Carefully read the following extract several times. What does the passage tell us about Plutarch’s view of the effect of Cleopatra on Antony, and how does this viewpoint relate to the wider Roman perspective on Cleopatra and Egypt?

The Roman view of Cleopatra was a dim one to say the least. The political leaders of Rome were constantly battling to protect themselves and their reputations and at the same time eradicate that of rivals. It seems that the Roman leaders knew Cleopatra was a strong, powerful, intellectual politician, and being a woman, at this time made her one of the biggest rivals of all.
Plutarch, a Roman who wrote about ‘The life of Antony’ over 100 years after the deaths of Cleopatra and her lover, had a similar opinion to the rest of Rome on how she affected him. It appears that Plutarch thought Antony’s love for Cleopatra was his downfall and that she ‘corrupted’ him (Scott-Kilvert, 1965, p. 9). Cleopatra is conveyed by Rome as bewitching and the love which Antony has for her is seen as madness, and it could be argued that it was due to her that he lost all of his Roman morals and ‘abandoned his ancestral way of life’ and instead indulged ‘in a life of royal luxury’ and was unable to ‘conceive a manly thought or do a manly deed’ (Scott-Kilvert, 1987, p. 27).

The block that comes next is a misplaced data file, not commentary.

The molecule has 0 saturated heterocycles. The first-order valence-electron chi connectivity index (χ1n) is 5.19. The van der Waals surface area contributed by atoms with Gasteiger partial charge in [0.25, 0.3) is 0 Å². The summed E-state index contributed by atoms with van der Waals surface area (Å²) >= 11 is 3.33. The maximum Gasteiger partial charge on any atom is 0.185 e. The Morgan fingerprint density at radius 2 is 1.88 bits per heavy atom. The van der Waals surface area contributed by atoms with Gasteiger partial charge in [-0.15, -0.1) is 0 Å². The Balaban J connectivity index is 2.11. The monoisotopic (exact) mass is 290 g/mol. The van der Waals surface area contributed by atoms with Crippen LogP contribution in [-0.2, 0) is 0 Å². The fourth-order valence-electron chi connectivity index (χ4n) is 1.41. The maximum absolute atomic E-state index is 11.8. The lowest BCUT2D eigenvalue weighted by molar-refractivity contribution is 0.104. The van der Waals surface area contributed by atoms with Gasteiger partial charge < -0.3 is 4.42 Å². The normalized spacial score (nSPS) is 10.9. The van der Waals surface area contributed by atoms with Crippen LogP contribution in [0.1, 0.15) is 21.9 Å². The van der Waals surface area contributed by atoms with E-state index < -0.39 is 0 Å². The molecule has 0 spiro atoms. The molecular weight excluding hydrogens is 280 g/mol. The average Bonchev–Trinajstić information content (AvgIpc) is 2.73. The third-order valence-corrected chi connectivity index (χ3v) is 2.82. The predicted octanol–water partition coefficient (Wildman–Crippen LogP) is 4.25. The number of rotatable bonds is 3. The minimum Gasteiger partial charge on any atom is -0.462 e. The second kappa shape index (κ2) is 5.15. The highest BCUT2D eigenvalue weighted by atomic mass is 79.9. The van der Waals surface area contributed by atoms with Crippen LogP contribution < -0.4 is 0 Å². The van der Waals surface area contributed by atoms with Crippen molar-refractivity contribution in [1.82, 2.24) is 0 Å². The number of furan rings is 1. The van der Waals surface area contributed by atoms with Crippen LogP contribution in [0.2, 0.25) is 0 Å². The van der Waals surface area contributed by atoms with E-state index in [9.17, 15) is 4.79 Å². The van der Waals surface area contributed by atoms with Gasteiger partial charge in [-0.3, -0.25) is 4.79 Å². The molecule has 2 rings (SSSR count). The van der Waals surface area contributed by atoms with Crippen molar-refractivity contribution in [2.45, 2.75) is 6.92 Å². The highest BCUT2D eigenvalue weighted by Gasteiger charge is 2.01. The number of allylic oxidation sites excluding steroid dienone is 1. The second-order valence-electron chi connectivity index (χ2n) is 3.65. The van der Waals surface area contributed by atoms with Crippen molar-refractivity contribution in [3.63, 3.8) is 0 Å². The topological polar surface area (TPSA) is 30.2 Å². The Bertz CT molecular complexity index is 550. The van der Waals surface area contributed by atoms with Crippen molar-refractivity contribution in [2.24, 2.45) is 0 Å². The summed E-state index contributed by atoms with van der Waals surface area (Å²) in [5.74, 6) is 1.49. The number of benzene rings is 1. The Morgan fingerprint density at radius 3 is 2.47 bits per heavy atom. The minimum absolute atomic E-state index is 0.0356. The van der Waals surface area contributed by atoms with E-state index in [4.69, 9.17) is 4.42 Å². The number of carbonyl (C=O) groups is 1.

Plutarch believed that Antony ‘allowed the queen to carry him off to Alexandria’ where he was ‘content to squander’ his ‘precious’ time on ‘idle pleasures’. This implies that Antony was weak under the influence of Cleopatra. He had given up all responsibilities to live a life of extravagance and was socialising within a group of friends they called the ‘Inimitable Livers’ another sign to show   that Antony was now more concerned with indulging ‘himself in the amusements and diversions of a young man’ (Plutarch, in AA100 Assignment Book, 2009, p.17). That Plutarch believed Antony ‘allowed’ Cleopatra to take him to Egypt also portrays the queen as manipulative. This is also shown in...